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Jack Trudeau

Jack Trudeau

10-year NFL quarterback | llini career-best 8,725 passing yards | Class of 1986

It was a whole different college football when young Jack Trudeau — a highly-rated high school quarterback prospect at Livermore (Calif.) Granada — was being courted by coaches in the early ’80s.

“Recruiting was very different back then, too,” he remembers.

“I had gone to Illinois my first weekend out of six potential visits. Obviously, I loved it. The second week, I went to UCLA. I enjoyed that weekend, but still had Illinois as my No. 1 school.

“Arizona´s head coach came to my house for an in-home visit on the Monday before I planned to visit there. But then, on that Wednesday, the coach recruiting me called and canceled my visit. I rescheduled and went to Colorado instead.

“The following Monday, after my Colorado visit, the same coach from Arizona called back and apologized that they made a mistake and had canceled my visit without watching my film.

“They had heard during the weekend that I went to Colorado and realized they had messed up. They had more than a dozen quarterbacks in and realized I rated higher than all of them.

“By the time he had called back, I had basically committed to Coach (Mike) White at Illinois. Arizona was on top of my list before my trips, but of course, after my Illinois visit, I´m sure Arizona had no chance. I made the right choice.”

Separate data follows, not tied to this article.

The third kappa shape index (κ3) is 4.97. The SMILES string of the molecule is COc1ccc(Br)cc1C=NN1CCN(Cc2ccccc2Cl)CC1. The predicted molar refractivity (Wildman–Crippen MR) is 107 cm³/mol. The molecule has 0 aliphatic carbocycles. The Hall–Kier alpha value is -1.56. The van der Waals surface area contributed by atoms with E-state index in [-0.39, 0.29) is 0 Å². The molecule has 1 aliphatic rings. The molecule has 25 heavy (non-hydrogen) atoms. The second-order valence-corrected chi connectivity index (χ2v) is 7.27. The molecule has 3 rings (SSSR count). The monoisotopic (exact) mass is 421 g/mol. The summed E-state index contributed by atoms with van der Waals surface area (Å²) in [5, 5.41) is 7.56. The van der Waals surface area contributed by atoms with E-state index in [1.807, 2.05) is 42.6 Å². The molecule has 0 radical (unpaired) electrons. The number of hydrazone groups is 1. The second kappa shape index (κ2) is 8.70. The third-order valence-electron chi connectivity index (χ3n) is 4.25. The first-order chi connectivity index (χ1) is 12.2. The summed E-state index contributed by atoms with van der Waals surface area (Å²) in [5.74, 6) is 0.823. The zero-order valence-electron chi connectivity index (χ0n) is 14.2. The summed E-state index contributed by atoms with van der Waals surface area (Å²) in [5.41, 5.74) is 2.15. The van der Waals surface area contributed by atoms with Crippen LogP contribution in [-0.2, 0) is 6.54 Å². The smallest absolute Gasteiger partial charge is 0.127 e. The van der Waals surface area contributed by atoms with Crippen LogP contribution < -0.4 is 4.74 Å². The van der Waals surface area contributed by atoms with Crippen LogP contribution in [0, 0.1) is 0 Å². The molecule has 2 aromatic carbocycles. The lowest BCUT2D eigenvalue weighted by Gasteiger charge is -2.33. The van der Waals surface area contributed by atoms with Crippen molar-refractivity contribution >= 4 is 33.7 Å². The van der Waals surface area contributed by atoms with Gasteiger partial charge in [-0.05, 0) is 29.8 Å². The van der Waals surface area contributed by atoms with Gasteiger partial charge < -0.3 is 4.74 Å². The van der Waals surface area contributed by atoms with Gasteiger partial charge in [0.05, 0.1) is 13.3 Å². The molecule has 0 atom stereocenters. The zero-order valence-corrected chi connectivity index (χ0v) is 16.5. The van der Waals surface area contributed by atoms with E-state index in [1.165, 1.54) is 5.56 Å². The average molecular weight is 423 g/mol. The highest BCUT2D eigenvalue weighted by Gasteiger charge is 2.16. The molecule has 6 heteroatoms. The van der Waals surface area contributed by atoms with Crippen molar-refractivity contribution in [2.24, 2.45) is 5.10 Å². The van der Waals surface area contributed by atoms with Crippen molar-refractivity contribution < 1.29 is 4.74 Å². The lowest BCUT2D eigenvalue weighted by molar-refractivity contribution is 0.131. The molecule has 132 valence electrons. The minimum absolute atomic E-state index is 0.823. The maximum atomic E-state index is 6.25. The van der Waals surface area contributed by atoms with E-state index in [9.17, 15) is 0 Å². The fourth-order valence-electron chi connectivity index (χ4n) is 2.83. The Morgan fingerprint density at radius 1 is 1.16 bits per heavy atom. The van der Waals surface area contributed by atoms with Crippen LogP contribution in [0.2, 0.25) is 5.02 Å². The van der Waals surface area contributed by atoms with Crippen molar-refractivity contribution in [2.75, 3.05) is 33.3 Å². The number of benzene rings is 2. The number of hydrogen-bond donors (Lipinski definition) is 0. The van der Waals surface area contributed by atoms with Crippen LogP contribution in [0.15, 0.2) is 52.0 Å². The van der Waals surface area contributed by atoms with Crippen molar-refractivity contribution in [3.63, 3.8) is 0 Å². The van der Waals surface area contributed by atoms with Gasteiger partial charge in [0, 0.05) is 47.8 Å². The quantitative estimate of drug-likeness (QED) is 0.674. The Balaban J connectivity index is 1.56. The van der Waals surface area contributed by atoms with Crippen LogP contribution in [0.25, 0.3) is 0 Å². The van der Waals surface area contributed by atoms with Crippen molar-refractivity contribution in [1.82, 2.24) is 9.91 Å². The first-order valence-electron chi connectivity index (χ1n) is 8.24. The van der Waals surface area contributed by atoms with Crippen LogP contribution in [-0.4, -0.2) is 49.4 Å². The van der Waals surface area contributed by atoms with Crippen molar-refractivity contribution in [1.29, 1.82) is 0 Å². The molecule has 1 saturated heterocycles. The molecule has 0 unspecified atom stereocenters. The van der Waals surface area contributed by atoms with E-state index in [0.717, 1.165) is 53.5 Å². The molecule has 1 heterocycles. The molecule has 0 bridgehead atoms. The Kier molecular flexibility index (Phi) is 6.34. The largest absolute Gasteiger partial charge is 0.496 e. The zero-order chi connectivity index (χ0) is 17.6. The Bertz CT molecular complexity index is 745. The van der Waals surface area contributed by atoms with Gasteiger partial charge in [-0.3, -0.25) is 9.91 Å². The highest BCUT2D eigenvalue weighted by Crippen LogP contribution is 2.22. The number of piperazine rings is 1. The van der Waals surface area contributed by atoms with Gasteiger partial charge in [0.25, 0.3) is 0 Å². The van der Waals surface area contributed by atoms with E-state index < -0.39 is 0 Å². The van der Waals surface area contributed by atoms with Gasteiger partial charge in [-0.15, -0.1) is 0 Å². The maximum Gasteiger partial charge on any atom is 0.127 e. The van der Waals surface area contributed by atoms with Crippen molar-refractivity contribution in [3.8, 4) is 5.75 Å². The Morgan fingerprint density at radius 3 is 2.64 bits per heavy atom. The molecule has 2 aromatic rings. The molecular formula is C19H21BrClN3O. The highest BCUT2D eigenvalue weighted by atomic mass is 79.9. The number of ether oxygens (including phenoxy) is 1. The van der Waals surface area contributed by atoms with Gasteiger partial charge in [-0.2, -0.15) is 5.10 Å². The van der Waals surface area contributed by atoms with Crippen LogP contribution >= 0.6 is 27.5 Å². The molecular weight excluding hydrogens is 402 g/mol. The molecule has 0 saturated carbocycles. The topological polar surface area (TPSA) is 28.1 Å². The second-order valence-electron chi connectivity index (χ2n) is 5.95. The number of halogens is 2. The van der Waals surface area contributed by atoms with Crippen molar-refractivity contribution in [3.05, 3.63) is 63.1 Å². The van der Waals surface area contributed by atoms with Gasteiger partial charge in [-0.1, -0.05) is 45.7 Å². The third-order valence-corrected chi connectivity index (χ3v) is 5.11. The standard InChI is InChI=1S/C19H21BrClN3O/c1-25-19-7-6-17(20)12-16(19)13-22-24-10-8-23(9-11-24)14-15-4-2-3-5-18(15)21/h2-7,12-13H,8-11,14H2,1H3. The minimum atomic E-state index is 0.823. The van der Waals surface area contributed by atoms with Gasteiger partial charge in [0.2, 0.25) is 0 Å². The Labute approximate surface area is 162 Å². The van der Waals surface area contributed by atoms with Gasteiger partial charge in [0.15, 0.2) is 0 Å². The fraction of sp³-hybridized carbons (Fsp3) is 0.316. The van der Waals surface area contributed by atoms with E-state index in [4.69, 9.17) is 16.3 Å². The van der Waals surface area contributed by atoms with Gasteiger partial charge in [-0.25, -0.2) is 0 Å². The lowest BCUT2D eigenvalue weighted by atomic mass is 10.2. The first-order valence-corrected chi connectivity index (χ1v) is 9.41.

A second-round NFL Draft pick of the dreadful Indianapolis Colts, Trudeau played 10 seasons for three teams, throwing for 10,243 passing yards with 42 touchdowns, 62 interceptions and a 63.3 passer rating in 67 games.

He remains No. 1 all-time on Illinois’ career passing list, throwing for 8,725 passing yards, twice earning All-Big Ten honors and, as a first-year starter in 1983, earning the distinction of being the only quarterback to beat all nine Big Ten opponents that made up the conference in those days.

Trudeau made three bowl trips at Illinois — the 1982 Liberty (21-15 loss to Alabama), the 1984 Rose (45-9 loss to UCLA) and the 1985 Peach (31-29 loss to Army).

“Each bowl experience was different,” he says. “Alabama was pure fun. I was a redshirt and got to travel in the main travel party and hung with Tony Eason the whole week. We had our own police officer assigned to us and he was awesome.

“The second game was the Rose Bowl. I didn’t have as much fun because there was a lot of pressure and we went to win but the experience was amazing.

“Third was the Peach Bowl. After a disappointing (6-5-1) season and my senior year, that was difficult. Playing Army in that game felt like a letdown. No offense to Army — they played great.”

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